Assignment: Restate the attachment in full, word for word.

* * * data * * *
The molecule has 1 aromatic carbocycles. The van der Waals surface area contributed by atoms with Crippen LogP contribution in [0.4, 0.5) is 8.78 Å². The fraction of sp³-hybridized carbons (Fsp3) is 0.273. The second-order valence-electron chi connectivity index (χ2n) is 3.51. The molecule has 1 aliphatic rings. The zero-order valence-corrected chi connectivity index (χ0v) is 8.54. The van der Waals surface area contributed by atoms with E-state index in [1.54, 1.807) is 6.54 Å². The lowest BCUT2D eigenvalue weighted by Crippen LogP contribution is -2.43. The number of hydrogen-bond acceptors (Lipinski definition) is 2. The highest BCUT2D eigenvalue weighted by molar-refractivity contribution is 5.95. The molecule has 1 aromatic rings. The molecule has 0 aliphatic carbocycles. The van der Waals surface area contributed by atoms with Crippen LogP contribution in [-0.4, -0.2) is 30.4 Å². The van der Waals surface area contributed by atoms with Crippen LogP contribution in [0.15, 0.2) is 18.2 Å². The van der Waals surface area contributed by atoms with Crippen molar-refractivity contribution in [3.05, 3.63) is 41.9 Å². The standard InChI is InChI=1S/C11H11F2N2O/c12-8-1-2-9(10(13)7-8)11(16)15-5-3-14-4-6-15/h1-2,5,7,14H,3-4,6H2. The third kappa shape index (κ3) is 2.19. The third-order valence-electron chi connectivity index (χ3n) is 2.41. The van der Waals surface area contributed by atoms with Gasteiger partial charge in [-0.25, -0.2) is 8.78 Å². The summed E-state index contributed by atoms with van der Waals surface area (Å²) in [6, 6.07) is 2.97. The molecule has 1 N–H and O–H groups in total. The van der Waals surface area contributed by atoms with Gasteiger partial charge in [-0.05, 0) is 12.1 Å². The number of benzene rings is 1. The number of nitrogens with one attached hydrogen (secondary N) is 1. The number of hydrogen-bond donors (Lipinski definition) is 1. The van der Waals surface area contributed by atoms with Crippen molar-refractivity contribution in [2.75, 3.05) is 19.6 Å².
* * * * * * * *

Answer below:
The molecule has 1 aromatic carbocycles. The van der Waals surface area contributed by atoms with Crippen LogP contribution in [0.4, 0.5) is 8.78 Å². The fraction of sp³-hybridized carbons (Fsp3) is 0.273. The second-order valence-electron chi connectivity index (χ2n) is 3.51. The molecule has 1 aliphatic rings. The zero-order valence-corrected chi connectivity index (χ0v) is 8.54. The van der Waals surface area contributed by atoms with E-state index in [1.54, 1.807) is 6.54 Å². The lowest BCUT2D eigenvalue weighted by Crippen LogP contribution is -2.43. The number of hydrogen-bond acceptors (Lipinski definition) is 2. The highest BCUT2D eigenvalue weighted by molar-refractivity contribution is 5.95. The molecule has 1 aromatic rings. The molecule has 0 aliphatic carbocycles. The van der Waals surface area contributed by atoms with Crippen LogP contribution in [-0.4, -0.2) is 30.4 Å². The van der Waals surface area contributed by atoms with Crippen LogP contribution in [0.15, 0.2) is 18.2 Å². The van der Waals surface area contributed by atoms with Crippen molar-refractivity contribution in [3.05, 3.63) is 41.9 Å². The standard InChI is InChI=1S/C11H11F2N2O/c12-8-1-2-9(10(13)7-8)11(16)15-5-3-14-4-6-15/h1-2,5,7,14H,3-4,6H2. The third kappa shape index (κ3) is 2.19. The third-order valence-electron chi connectivity index (χ3n) is 2.41. The van der Waals surface area contributed by atoms with Gasteiger partial charge in [-0.25, -0.2) is 8.78 Å². The summed E-state index contributed by atoms with van der Waals surface area (Å²) in [6, 6.07) is 2.97. The molecule has 1 N–H and O–H groups in total. The van der Waals surface area contributed by atoms with Gasteiger partial charge in [-0.05, 0) is 12.1 Å². The number of benzene rings is 1. The number of nitrogens with one attached hydrogen (secondary N) is 1. The number of hydrogen-bond donors (Lipinski definition) is 1. The van der Waals surface area contributed by atoms with Crippen molar-refractivity contribution in [2.75, 3.05) is 19.6 Å².